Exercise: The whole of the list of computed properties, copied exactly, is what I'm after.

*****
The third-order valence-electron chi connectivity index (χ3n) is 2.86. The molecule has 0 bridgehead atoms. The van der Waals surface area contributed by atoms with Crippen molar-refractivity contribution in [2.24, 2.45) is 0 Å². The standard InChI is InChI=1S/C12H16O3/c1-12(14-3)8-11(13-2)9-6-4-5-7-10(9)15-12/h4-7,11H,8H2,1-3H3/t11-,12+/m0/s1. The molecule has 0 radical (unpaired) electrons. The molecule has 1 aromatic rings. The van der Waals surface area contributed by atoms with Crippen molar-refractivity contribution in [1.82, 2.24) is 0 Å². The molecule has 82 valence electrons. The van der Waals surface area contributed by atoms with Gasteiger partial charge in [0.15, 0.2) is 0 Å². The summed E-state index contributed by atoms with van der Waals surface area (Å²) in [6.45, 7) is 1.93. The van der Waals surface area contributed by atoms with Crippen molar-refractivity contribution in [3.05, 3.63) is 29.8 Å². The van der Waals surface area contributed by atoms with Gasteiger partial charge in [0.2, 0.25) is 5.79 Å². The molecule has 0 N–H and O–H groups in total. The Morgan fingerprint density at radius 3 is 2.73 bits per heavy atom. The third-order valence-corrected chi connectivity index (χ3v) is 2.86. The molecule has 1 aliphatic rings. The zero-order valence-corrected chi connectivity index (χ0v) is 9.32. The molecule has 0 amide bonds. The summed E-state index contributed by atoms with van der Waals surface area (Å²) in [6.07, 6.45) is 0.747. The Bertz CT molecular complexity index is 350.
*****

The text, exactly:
The third-order valence-electron chi connectivity index (χ3n) is 2.86. The molecule has 0 bridgehead atoms. The van der Waals surface area contributed by atoms with Crippen molar-refractivity contribution in [2.24, 2.45) is 0 Å². The standard InChI is InChI=1S/C12H16O3/c1-12(14-3)8-11(13-2)9-6-4-5-7-10(9)15-12/h4-7,11H,8H2,1-3H3/t11-,12+/m0/s1. The molecule has 0 radical (unpaired) electrons. The molecule has 1 aromatic rings. The van der Waals surface area contributed by atoms with Crippen molar-refractivity contribution in [1.82, 2.24) is 0 Å². The molecule has 82 valence electrons. The van der Waals surface area contributed by atoms with Gasteiger partial charge in [0.15, 0.2) is 0 Å². The summed E-state index contributed by atoms with van der Waals surface area (Å²) in [6.45, 7) is 1.93. The van der Waals surface area contributed by atoms with Crippen molar-refractivity contribution in [3.05, 3.63) is 29.8 Å². The van der Waals surface area contributed by atoms with Gasteiger partial charge in [0.2, 0.25) is 5.79 Å². The molecule has 0 N–H and O–H groups in total. The Morgan fingerprint density at radius 3 is 2.73 bits per heavy atom. The third-order valence-corrected chi connectivity index (χ3v) is 2.86. The molecule has 1 aliphatic rings. The zero-order valence-corrected chi connectivity index (χ0v) is 9.32. The molecule has 0 amide bonds. The summed E-state index contributed by atoms with van der Waals surface area (Å²) in [6.07, 6.45) is 0.747. The Bertz CT molecular complexity index is 350.